“Of the Bush tax cuts for the wealthy, $800 million . . . of that goes to people making a minimum of $1 million,” Biden said.

Small business

Ryan voiced his concern for how the possible changes in tax breaks may impact small business owners.

“Now, we think that government taking 28 percent of a family and business’s income is enough. President Obama thinks that the government ought to be able to take as much as 44.8 percent of a small business’s income,” Ryan said.

“Two-thirds of our jobs come from small businesses. This one tax would actually tax about 53 percent of small-business income. It’s expected to cost us 710,000 jobs. And you know what? It doesn’t even pay for 10 percent of their proposed deficit spending increases,” he added.

Biden countered saying 97 percent of small businesses would not be impacted as they make less than $250,000 per year.

“Let me tell you who some of those other small businesses are: hedge funds that make $600 million, $800 million a year,” Biden said. “That’s what they count as small businesses, because they’re pass-through.”


When asked by debate moderator Martha Raddatz about the state of economy, Biden responded saying he and President Barack Obama entered office, the economy was in a free fall. Some nine million people lost their jobs and $1.6 trillion in wealth was lost in home equity and in retirement accounts for the middle class, he said.

“We knew we had to act for the middle class. We immediately went out and rescued General Motors. We went ahead and made sure that we cut taxes for the middle class,” Biden said.

In the future, Biden said he believes they can get unemployment under 6 percent.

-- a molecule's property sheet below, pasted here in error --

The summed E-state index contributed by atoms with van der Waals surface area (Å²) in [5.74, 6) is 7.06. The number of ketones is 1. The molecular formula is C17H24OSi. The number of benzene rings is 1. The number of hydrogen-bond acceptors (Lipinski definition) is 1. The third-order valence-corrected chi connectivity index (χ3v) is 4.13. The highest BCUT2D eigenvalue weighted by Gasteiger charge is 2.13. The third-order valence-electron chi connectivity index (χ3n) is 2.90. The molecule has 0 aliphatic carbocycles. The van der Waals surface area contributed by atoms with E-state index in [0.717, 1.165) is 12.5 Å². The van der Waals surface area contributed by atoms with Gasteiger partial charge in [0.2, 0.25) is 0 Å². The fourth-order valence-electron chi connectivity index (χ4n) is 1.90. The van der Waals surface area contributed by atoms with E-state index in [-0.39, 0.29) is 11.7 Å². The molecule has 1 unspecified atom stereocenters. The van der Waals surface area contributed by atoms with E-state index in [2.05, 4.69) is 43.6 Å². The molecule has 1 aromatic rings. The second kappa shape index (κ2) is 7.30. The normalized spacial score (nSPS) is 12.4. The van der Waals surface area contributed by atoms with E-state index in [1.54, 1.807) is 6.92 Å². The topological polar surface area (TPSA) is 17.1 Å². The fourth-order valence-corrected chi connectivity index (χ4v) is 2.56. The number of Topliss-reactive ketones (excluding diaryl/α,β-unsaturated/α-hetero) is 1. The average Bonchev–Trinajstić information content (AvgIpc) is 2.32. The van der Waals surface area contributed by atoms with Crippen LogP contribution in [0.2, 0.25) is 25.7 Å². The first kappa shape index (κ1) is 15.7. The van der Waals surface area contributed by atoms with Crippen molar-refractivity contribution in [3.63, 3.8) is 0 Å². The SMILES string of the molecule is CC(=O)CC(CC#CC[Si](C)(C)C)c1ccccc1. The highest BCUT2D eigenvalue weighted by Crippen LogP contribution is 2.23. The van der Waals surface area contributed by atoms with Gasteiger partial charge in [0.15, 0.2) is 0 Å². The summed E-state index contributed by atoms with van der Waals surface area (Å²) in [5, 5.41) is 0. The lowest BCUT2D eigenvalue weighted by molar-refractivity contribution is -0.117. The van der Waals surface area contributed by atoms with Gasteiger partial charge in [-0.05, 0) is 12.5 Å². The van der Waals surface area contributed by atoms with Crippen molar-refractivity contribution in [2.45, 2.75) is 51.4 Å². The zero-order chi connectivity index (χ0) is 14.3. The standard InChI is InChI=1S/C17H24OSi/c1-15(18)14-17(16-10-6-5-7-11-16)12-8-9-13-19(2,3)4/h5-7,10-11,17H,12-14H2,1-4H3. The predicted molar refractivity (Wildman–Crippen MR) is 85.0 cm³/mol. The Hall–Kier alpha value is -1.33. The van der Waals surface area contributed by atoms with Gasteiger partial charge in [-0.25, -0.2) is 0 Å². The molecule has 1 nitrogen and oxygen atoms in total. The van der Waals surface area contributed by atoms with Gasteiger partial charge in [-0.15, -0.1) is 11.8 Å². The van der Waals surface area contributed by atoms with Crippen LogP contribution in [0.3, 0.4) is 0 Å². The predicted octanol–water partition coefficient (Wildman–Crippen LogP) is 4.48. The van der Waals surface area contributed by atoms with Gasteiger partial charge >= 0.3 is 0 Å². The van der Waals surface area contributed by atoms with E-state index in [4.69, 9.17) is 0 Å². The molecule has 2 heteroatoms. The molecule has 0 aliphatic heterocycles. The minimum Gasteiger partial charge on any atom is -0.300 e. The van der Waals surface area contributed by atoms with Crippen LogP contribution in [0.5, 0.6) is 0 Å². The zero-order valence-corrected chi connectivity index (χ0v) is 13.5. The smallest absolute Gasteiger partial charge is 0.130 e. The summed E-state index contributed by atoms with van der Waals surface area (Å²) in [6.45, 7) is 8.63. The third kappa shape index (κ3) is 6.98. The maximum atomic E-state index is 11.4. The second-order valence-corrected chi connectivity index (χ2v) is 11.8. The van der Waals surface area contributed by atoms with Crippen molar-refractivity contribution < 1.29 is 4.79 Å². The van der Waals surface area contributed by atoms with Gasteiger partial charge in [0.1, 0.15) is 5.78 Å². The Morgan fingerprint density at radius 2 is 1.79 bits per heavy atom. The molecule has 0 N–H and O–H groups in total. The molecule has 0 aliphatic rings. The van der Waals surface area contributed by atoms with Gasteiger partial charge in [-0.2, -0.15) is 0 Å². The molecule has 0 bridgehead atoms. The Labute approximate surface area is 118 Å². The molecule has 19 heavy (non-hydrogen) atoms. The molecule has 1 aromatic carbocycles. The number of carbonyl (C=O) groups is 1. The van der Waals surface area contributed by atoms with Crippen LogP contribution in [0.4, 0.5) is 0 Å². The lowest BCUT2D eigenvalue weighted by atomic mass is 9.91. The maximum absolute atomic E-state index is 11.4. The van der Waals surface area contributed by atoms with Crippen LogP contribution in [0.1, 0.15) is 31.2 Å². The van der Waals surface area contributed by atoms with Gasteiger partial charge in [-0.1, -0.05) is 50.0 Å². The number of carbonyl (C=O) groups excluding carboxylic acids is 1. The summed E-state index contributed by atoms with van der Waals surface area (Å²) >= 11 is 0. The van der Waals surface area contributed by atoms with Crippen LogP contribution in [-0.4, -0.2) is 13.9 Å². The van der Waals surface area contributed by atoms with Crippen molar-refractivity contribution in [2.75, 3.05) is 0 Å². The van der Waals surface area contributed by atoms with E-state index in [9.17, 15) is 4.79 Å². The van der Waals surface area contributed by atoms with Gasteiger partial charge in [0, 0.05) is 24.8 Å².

Biden said the two budgets introduced by Ryan will knock 19 million people off of Medicare, kick 200,000 children out of early education as well as eliminate the tax credit people use when they send their children to college. Education, he said, will see $450 billion in cuts.

Near the end of the debate, Ryan warned of an impending debt crisis. While he admitted the current administration inherited a tough situation, Ryan said government is going in the wrong direction.

“Look at where we are. The economy is barely limping along. It’s growing a 1.3 percent. That’s slower than it grew last year and last year was slower than the year before,” Ryan said.

Job growth has been too slow and he believes the country is headed in the wrong direction as 23 million Americans are struggling for work, 15 percent are living in poverty today, he said.

Ryan said he and Romney offer a five-point plan:

“Get America energy independent in North America by the end of the decade. Help people who are hurting get the skills they need to get the jobs they want. Get this deficit and debt under control to prevent a debt crisis. Make trade work for America so we can make more things in America and sell them overseas, and champion small businesses. Don’t raise taxes on small businesses because they’re our job creators.”

Biden said he and Obama plan to continue to bring relief to the people who need it most.

“And the president and I are not going to rest until that playing field is leveled, they, in fact, have a clear shot, and they have peace of mind, until they can turn to their kid and say with a degree of confidence, ‘Honey, it’s going to be OK. It’s going to be OK.’ That’s what this is all about,” he said.

Bill “No Pay” Fay has lived a meager financial existence his entire life. He started writing/bragging about it in 2012, helping birth into existence as the site’s original “Frugal Man.” Prior to that, he spent more than 30 years covering the high finance world of college and professional sports for major publications, including the Associated Press, New York Times and Sports Illustrated. His interest in sports has waned some, but he is as passionate as ever about not reaching for his wallet. Bill can be reached at [email protected].


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    1. Transcript of vice presidential debate. (2012, October 11). Foxnews. Retrieved from:
    2. Sparks fly as Biden, Ryan face off in feisty vice presidential debate. Fox News. (2012, October 12). Retrieved from: